Friday, January 13, 2012

News Update Using biomass energy may generate more jobs, says Aquino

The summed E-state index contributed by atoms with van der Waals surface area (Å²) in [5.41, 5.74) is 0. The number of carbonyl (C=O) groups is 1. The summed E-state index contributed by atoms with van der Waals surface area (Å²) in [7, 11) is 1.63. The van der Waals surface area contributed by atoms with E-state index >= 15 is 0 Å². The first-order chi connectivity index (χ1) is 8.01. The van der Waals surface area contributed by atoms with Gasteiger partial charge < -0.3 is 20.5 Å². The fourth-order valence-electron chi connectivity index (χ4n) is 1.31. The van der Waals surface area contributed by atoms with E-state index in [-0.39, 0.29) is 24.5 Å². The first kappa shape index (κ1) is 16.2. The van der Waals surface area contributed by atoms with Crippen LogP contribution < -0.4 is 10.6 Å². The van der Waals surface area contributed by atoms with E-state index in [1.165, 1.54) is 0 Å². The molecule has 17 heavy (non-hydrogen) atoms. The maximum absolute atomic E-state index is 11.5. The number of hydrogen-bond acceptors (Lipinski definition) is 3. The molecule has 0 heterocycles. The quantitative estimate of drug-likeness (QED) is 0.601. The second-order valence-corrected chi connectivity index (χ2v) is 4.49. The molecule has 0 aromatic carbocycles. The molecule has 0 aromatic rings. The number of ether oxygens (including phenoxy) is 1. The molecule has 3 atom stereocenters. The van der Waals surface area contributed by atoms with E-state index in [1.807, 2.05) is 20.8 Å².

Some 89,000 jobs may be generated by increased use of biomass energy, President Benigno Aquino III said Thursday. The President expects the use of biomass energy to increase from 39 megawatts (MW) to more than 300 megawatts by 2015. The increased use of biomass energy has a multiplier effect, because people with sources of income “become empowered consumers who can stimulate local economies and create even more jobs,” Aquino said in his speech at the 1st Philippine BioEnergy Conference. “The effects of advancing the biomass sector will also reach close to 577,000 farm families who can benefit, for example, by gaining additional income from the sale of agriwaste or forest residues that can be used in the development of biomass resources,” the President noted. Last year saw major developments in the Department of Energy’s alternative fuels program, part of which is the biofuels program that promotes two types of biofuels for transport — biodiesel and bioethanol. The President said with nine coco biodiesel plants operating in the country, the Philippines has a production capacity of more than 390 million liters as of 2011. “This means that we are capable of producing about 60 percent more than the local demand at two percent blend which provides us with an opportunity to take advantage of the growing worldwide demand for biodiesel and, at the same time, revitalize our ailing coconut industry,” Aquino added. He noted that nearly 39 percent of the country’s energy requirements comes from renewable sources such as hydropower, geothermal, solar, wind, and biomass. Aquino said the renewable energy program allows the country to contribute to the worldwide effort to mitigate the impact of climate change. “After all, the Philippines is one of the countries most vulnerable to its effects and we are hoping that the rest of the world would join us in proactively responding to what is perhaps the most pressing challenge of our age,” he said. “Our challenge lies in harmonizing our national goals with the goals of individuals like yourselves who share the belief that we can no longer go on using the energy the way we used to,” he said. He also urged them to ensure that the joint efforts redound to the benefit of the people. “Exploring alternative energy options is a noble endeavor. Our country believes that it can also be economically viable and can contribute to the alleviation especially in our rural areas and move us closer to our goals at equitable progress and inclusive growth,” he said. “If we are able to act upon the knowledge we gather and share in conferences like the one we are having today, we can protect ourselves from swings in the global commodities market while, at the same time, ensuring a clean, safe planet for future generations,” he added